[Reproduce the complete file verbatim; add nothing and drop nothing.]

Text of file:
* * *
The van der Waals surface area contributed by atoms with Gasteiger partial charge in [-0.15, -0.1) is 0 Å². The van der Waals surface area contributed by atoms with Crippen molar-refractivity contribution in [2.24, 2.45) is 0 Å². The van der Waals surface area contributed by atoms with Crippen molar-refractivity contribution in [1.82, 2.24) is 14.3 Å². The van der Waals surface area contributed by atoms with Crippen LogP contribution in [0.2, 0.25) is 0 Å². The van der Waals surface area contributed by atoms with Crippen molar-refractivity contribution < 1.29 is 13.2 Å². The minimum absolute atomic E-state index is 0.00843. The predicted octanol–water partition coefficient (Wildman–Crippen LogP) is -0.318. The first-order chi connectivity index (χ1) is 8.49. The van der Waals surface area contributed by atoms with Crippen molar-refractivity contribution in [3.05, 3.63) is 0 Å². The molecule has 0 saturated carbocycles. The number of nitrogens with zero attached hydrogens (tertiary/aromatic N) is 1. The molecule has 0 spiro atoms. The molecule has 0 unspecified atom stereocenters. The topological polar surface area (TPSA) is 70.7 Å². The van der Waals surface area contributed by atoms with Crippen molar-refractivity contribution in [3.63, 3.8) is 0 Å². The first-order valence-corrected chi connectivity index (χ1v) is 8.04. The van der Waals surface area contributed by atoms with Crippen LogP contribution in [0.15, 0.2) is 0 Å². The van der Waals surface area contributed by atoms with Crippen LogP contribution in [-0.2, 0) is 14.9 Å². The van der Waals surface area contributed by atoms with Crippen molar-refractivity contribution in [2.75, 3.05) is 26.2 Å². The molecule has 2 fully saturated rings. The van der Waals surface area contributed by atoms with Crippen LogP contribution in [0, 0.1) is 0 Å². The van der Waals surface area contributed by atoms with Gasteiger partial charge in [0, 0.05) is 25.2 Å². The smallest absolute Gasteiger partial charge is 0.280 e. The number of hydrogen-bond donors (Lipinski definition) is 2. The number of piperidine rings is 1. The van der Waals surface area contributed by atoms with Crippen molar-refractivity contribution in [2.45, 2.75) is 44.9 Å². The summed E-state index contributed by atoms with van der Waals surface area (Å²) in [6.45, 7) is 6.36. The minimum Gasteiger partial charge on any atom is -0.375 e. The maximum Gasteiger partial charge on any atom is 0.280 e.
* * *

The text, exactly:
The van der Waals surface area contributed by atoms with Gasteiger partial charge in [-0.15, -0.1) is 0 Å². The van der Waals surface area contributed by atoms with Crippen molar-refractivity contribution in [2.24, 2.45) is 0 Å². The van der Waals surface area contributed by atoms with Crippen molar-refractivity contribution in [1.82, 2.24) is 14.3 Å². The van der Waals surface area contributed by atoms with Crippen LogP contribution in [0.2, 0.25) is 0 Å². The van der Waals surface area contributed by atoms with Crippen molar-refractivity contribution < 1.29 is 13.2 Å². The minimum absolute atomic E-state index is 0.00843. The predicted octanol–water partition coefficient (Wildman–Crippen LogP) is -0.318. The first-order chi connectivity index (χ1) is 8.49. The van der Waals surface area contributed by atoms with Crippen molar-refractivity contribution in [3.05, 3.63) is 0 Å². The molecule has 0 saturated carbocycles. The number of nitrogens with zero attached hydrogens (tertiary/aromatic N) is 1. The molecule has 0 spiro atoms. The molecule has 0 unspecified atom stereocenters. The topological polar surface area (TPSA) is 70.7 Å². The van der Waals surface area contributed by atoms with Crippen molar-refractivity contribution in [3.63, 3.8) is 0 Å². The first-order valence-corrected chi connectivity index (χ1v) is 8.04. The van der Waals surface area contributed by atoms with Crippen LogP contribution in [0.15, 0.2) is 0 Å². The van der Waals surface area contributed by atoms with Crippen LogP contribution in [-0.2, 0) is 14.9 Å². The van der Waals surface area contributed by atoms with Crippen molar-refractivity contribution in [2.75, 3.05) is 26.2 Å². The molecule has 2 fully saturated rings. The van der Waals surface area contributed by atoms with Crippen LogP contribution in [0, 0.1) is 0 Å². The van der Waals surface area contributed by atoms with Gasteiger partial charge in [0, 0.05) is 25.2 Å². The smallest absolute Gasteiger partial charge is 0.280 e. The number of hydrogen-bond donors (Lipinski definition) is 2. The number of piperidine rings is 1. The van der Waals surface area contributed by atoms with Crippen molar-refractivity contribution in [2.45, 2.75) is 44.9 Å². The summed E-state index contributed by atoms with van der Waals surface area (Å²) in [6.45, 7) is 6.36. The minimum Gasteiger partial charge on any atom is -0.375 e. The maximum Gasteiger partial charge on any atom is 0.280 e.